The scope of the celebration is expanding every year. This year, Science Days attracted 96 posters (see text box for a list of the nine winners) submitted by fellows, students, and technicians, in addition to 12 oral presentations by trainees selected by their branch and laboratory heads. The best oral presentation award went to Georgia Alexander, Ph.D., of the Neurobiology Laboratory, for her presentation titled “Manipulating hippocampal network oscillations critical to cognition: implications for schizophrenia.”

Judges for the competitions included 64 NIEHS/National Toxicology Program (NTP) scientists and nine regional environmental health researchers who donated their time to help recognize the outstanding science being conducted at the Institute. Winners of the Mentor of the Year and Fellow of the Year awards were also honored (see story).

As NIEHS and NTP Director Linda Birnbaum, Ph.D., noted in her welcoming remarks, it was the third year that Science Days took a One NIEHS approach, actively including participation by representatives of the Division of Intramural Research (DIR), the Division of Extramural Research and Training (DERT), and the Division of the National Toxicology Program (DNTP).

A mini-symposium on neurobiology in environmental health sciences was one of the highlights of the Science Days proceedings, featuring in-depth presentations by speakers from each of the NIEHS divisions. DNTP scientist Mamta Behl, Ph.D., spoke on “Screening compounds with developmental and neurotoxic potential: flame retardants, a case example.” Patricia Jensen, Ph.D., from DIR described “Central noradrenergic neuron subtype development and function,” and DERT scientist Kimberly Gray, Ph.D., presented “Don’t breathe that: air pollution and the brain.”

Attendees also enjoyed a talk by former NIEHS trainee Kirill Lobachev, Ph.D., who is now a faculty member at the Georgia Institute of Technology.

Trainees in the spotlight

Abramowitz stressed that the focus of Science Days is mainly on the trainees whose work is showcased and recognized. “One of the key things that we do during Science Days is to acknowledge their contribution to the science that’s being conducted here,” he said. “Since they are the ones who do most of the bench work in the labs, we really want to highlight the trainees.”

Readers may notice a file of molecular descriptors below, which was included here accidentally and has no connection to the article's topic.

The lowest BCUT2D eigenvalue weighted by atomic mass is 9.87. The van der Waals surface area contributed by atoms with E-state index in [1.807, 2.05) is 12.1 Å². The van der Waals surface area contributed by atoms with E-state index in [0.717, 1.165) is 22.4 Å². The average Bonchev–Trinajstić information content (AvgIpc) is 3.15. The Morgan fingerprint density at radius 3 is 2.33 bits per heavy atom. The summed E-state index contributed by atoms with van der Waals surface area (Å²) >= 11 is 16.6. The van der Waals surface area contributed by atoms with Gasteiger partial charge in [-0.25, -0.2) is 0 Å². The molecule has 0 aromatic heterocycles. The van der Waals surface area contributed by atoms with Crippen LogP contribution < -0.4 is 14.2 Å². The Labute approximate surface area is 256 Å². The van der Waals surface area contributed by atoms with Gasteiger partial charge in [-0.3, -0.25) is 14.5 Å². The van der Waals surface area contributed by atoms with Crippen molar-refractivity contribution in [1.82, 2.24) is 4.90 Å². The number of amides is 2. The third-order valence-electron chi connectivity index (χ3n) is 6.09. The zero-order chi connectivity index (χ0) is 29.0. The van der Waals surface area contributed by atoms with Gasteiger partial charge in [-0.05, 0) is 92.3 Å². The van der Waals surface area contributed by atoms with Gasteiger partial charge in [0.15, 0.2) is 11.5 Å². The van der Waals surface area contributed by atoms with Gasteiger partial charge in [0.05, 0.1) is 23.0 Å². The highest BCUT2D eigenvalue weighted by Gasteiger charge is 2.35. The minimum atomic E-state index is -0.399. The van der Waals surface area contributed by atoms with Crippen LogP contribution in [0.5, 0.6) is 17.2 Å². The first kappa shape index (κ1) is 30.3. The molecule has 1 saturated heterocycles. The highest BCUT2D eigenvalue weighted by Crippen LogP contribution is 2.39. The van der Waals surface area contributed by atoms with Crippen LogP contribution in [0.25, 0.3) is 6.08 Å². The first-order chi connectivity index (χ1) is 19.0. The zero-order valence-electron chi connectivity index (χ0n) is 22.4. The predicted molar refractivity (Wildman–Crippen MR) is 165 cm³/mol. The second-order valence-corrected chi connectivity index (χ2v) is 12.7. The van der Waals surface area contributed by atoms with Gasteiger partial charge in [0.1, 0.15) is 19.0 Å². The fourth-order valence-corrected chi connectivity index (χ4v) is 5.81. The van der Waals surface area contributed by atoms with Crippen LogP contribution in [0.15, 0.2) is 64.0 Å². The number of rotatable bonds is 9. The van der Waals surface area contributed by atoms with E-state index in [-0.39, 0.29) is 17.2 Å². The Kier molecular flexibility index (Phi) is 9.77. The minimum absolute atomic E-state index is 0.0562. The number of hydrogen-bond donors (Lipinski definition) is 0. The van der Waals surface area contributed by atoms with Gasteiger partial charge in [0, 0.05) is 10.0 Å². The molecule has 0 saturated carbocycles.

(Ernie Hood is a contract writer with the NIEHS Office of Communications and Public Liaison.)


Showcasing trainees

Nine winning posters were selected by the panel of judges, with the first five receiving a $1,000 travel award in addition to the certificates awarded to all.

  • Sara Andres, Ph.D., Genome Integrity and Structural Biology Laboratory, “Ctp1 tetramers orchestrate DNA end binding and bridging in DNA double strand break repair”
  • Hideki Nakano, Ph.D., Immunity, Inflammation, and Disease Laboratory, “Chemokines coordinate differentiation and trafficking of dendritic cells”
  • Katie Burns, Ph.D., Reproductive and Developmental Biology Laboratory, “Chemoattractants and cytokines play key roles in the early initiation of endometriosis-like disease in an immunocompetent mouse model”
  • Douglas Ganini da Silva, Ph.D., Immunity, Inflammation, and Disease Laboratory, “Incorporation of iron to MnSODs leads to the formation of a peroxidase: possible implications for iron toxicity”
  • Hrisavgi Kondilis-Mangum, Ph.D., Epigenetics and Stem Cell Biology Laboratory, “DNA methyltransferases play non-redundant roles during B cell maturation and activation”
  • Jennifer Bradbury, Immunity, Inflammation, and Disease Laboratory, “Soluble epoxide hydrolase regulates macrophage phagocytosis and lung bacterial clearance of streptococcus pneumoniae”
  • Sophia Harlid, Ph.D., Epigenetics and Stem Cell Biology Laboratory, “Early life exposure to genistein and downstream effects on DNA methylation and gene expression”
  • Matthew Schellenberg, Ph.D., Genome Integrity and Structural Biology Laboratory, “Recognition of poly-ubiquitin by the DNA-damage repair protein Tdp2”
  • Natacha Steinckwich-Besancon, Ph.D., Signal Transduction Laboratory, “Role of the calcium sensor protein, STIM1, in neutrophil chemotaxis and infiltration into psoriatic inflamed skin”


"Woychik talk at Duke ..." - previous story Previous story Next story next story - "PPTOX IV meeting explores ..."
December 2014 Cover Page

Back to top Back to top